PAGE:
Finding Your Niche in the Hispanic Market

Specifying your target customer in the diverse Hispanic demographic can help food sales soar at retail.

By Howard Riell, Associate Editor.

The first rule of marketing for the average Hispanic consumer is understanding that there is no such thing as the average Hispanic consumer.

The Hispanic consumer spans a diverse demographic composed of many niche groups—Colombians, Brazilians, Mexicans, Salvadorans and others from Central America—and yet retailers often make the mistake of targeting Hispanics as a homogenous block.  This can be a lethal blunder for your business, especially considering the demographic currently represents about $1 trillion of spending power across the nation.

Savvy c-store operators succeed by specifying the niche within this population they most want to attract and leveraging some commonalities and sensitivities that appear across the spectrum of this key demographic.

With so many sales dollars at stake, why do businesses intent on drawing the Hispanic population often fall into the trap of generalizing the Hispanic market?

“Because it’s easy,” said J.D. Moya, founder of the Pegasus Group, a Hispanic marketing consultancy based in Albuquerque, N.M. “It’s easier to comprehend: ‘Oh, there’s one group out there.’ That’s why there are variations of success in the market, because instead of focusing on one niche market of a particular group, some retailers tend to generalize too much. They spend a bunch of money, and in some areas it works, but in some areas it doesn’t.”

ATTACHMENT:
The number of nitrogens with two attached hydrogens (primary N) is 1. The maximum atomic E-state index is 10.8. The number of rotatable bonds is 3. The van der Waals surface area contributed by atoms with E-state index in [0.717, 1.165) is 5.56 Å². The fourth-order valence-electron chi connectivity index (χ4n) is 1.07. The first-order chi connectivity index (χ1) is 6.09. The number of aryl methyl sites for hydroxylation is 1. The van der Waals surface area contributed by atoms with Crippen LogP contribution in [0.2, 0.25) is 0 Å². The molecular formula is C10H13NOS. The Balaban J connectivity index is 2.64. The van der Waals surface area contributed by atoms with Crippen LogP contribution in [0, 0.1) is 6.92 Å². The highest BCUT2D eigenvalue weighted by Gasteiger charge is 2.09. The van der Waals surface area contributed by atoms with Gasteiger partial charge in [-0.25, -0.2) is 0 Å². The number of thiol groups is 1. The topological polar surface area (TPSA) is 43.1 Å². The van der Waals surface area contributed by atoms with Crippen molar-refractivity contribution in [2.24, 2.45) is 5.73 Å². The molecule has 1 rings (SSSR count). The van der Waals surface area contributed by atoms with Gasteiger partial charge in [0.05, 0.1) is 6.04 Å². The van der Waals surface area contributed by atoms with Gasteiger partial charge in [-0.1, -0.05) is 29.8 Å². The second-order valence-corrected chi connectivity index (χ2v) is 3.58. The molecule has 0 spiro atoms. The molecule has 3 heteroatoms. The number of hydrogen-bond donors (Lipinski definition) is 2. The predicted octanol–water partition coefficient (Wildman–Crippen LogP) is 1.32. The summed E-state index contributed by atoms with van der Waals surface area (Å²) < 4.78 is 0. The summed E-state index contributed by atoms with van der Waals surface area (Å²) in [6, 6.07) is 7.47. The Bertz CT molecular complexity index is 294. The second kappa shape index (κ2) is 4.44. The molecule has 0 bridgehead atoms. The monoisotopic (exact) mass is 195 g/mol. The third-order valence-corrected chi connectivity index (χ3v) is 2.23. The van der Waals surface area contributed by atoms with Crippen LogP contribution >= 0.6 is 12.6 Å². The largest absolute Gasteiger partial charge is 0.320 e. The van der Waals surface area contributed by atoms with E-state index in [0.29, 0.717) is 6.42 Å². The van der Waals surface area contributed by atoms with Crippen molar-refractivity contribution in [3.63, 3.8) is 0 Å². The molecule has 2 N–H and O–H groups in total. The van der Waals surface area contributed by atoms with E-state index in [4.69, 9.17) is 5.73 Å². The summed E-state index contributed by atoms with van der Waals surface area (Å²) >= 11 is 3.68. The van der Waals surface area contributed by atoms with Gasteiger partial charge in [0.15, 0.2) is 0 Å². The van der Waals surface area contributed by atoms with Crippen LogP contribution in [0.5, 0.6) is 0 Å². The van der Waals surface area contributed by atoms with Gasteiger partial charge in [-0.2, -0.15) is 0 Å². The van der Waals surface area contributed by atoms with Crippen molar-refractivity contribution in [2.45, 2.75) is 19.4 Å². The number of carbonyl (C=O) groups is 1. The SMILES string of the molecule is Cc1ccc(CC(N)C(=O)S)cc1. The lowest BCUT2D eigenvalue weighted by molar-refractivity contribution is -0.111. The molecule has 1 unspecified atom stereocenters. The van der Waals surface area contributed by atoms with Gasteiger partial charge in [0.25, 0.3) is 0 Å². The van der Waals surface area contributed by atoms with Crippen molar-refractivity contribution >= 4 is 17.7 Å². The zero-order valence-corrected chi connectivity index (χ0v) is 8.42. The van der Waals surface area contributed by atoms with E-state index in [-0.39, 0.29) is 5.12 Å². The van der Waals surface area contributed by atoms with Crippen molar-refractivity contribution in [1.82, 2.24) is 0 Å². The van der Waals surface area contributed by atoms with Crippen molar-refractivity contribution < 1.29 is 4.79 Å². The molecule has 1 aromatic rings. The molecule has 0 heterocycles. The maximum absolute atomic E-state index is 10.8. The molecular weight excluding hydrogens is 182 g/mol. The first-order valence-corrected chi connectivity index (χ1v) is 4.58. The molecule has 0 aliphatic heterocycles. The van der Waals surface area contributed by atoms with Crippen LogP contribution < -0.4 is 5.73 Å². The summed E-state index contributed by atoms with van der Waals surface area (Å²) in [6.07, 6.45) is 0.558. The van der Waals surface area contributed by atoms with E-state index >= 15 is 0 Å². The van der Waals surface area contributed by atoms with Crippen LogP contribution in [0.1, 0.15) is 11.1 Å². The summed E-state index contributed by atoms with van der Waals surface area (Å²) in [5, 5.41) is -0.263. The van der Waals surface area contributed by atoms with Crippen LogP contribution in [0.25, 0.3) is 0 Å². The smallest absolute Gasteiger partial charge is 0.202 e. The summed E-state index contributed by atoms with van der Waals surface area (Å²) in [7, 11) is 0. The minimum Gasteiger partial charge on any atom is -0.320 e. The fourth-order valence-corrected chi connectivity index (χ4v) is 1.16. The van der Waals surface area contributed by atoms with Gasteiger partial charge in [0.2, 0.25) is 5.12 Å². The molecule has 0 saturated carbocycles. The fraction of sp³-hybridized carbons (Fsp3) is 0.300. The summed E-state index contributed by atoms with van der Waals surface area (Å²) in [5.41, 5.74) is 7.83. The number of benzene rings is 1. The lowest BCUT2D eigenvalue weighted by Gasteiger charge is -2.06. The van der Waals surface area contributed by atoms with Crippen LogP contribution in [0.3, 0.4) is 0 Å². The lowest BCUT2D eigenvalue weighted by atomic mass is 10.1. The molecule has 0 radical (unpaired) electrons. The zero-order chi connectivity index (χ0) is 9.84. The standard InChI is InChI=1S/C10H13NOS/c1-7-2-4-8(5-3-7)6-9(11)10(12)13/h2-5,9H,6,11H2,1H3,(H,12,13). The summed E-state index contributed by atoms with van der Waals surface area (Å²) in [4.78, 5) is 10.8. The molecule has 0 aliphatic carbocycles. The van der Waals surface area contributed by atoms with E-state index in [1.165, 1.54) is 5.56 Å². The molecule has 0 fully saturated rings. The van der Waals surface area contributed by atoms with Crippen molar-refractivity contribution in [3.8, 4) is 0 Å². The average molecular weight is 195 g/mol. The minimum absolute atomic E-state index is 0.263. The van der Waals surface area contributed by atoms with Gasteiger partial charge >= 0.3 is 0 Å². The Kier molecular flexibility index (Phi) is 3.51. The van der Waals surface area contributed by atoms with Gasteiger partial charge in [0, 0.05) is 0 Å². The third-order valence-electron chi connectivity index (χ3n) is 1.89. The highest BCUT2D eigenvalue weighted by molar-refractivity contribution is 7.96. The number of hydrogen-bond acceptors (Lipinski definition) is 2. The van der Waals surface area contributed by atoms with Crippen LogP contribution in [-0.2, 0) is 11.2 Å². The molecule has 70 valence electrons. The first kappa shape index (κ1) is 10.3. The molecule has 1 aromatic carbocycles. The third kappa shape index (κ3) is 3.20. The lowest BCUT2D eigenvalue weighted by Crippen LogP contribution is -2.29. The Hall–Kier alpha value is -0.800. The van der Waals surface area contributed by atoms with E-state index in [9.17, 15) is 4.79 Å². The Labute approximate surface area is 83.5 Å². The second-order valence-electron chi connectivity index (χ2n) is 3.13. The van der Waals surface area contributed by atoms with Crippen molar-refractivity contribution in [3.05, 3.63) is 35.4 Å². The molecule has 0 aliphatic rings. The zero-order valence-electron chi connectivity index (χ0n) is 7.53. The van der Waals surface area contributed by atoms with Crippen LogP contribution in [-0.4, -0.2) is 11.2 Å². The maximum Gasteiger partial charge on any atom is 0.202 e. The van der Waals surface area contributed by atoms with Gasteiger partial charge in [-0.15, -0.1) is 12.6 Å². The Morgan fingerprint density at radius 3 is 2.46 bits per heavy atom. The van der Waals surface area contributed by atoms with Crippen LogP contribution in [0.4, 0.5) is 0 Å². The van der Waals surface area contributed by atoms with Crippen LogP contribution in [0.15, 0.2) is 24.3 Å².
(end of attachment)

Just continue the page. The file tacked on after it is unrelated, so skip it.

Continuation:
The potential rewards for retailers who take the time to learn the broad spectrum within this diverse consumer base are a host of new sales opportunities on products ranging from foodservice and beer to packaged beverages. Best of all, it gives you an advantage in drawing a group with disposable income to burn.

Getting it Right
Before you can effectively market to Hispanic consumers, you have to know your audience. The terms Hispanic and Latino usually refer to those tracing their roots to Cuba, Mexico, Puerto Rico, Spanish-speaking Central and South America countries, and other Spanish cultures, regardless of race.

The U.S. Department of Transportation throws Dominican and Portuguese into the mix. The estimated size of the Hispanic population in the U.S. as of July 1, 2009 was 48.4 million, according to the census, making people of Hispanic origin the nation’s largest ethnic or race minority. Hispanics constituted 16% of the nation’s total population, and are projected to reach 30% by the year 2050.

In addition, there are approximately four million residents in Puerto Rico, a Caribbean U.S. territory. More than half the people added to the nation’s population between July 1, 2008, and July 1, 2009, were Hispanic. The top five Hispanic cities in the country are Los Angeles, New York, Miami, Houston and Chicago.

 “You’ve got to remember that 70% of all Hispanics in the U.S. are Mexican,” noted Moya. “That’s why you get the feeling that (Hispanics) all look alike, which they don’t. Look at me: I’m green-eyed and blond-haired. You would never know that I’m Hispanic. We all speak Spanish, but we speak it with different accents. The Mexican in Texas is going to speak a lot differently than the Mexican in California.”

If c-stores are going to be successful in the Hispanic market they’ve got to pick out the group that they really want to do business with, Moya advised. “That’s really the goal of any business. Go after your niche market with whatever it is you’re selling.”

For those companies whose marketing programs have been guilty of generalizing the demographic, there is good news. While some Hispanic customers might resent being marketed to as little more than a two-dimensional stereotype, others may see things differently.